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Thursday, May 5, 2011


We were a group of four going to Shillong – me, my friend and her two sisters who were seeking admission into colleges in the capital of Meghalaya. As for me, I was going to collect my degree certificates after three long years.
From the capital, we boarded a bus to Phuentsholing early morning. It was a cake-walk. Good music on our mobiles and good conversation.
On reaching the border town, we went to Jaigoan where we did some cheap shopping but the stuff we bought was good.
It was the next day that our troubles started.
The hour long journey from Phuentsholing to Alipur had us in high spirits.
Vast expanses of green meadows, lakes and elf-like straw huts with more music and laughter had not prepared us for what was coming next.
We got general tickets from Alipur to Guwahati.
For me and my friend’s sisters, this was the first time travelling by train.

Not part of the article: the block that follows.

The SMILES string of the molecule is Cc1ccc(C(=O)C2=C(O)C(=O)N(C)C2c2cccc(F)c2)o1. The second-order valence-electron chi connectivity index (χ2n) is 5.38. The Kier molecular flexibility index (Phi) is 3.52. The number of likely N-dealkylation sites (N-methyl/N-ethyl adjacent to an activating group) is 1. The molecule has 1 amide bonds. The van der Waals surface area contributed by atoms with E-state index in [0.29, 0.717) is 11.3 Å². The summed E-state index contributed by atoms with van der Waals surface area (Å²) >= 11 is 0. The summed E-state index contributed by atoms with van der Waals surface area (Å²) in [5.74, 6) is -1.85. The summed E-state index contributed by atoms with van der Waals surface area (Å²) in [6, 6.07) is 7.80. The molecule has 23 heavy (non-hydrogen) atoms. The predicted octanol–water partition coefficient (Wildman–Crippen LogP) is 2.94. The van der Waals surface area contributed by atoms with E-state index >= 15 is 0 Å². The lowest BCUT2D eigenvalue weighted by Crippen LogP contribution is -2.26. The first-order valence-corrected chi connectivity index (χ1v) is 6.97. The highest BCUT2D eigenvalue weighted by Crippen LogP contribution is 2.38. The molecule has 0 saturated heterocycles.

We had to wait for almost two hours for the Bramaputra Express to arrive and we learnt later that it is one of the dirtiest and slowest trains in India.
Four of us had to share seats with a married couple from Guwahati.
The heat, smell, dirt, humidity and the cramped space almost had us crying.
Food and ware vendors came in proclaiming their arrival with loud chants.
We looked different from the locals so on several occasions we were cheated off money by the vendors.
The couple we were travelling with was sweet enough to tell us that and warn us (though a tad too late).
After six long hours we finally reached Guwahati and got into a sumo where a Khasi woman and her daughter were sharing the front seats.
From there, it was torture. The two women kept blabbering into their mobiles and giggling like school girls, all the way from the sumo stand to our destination (They were talking about the daughter’s boyfriend from what we could make out).
Honking trucks, dust, noise, the chatter and weariness made me throw up. The others were also having a tough time.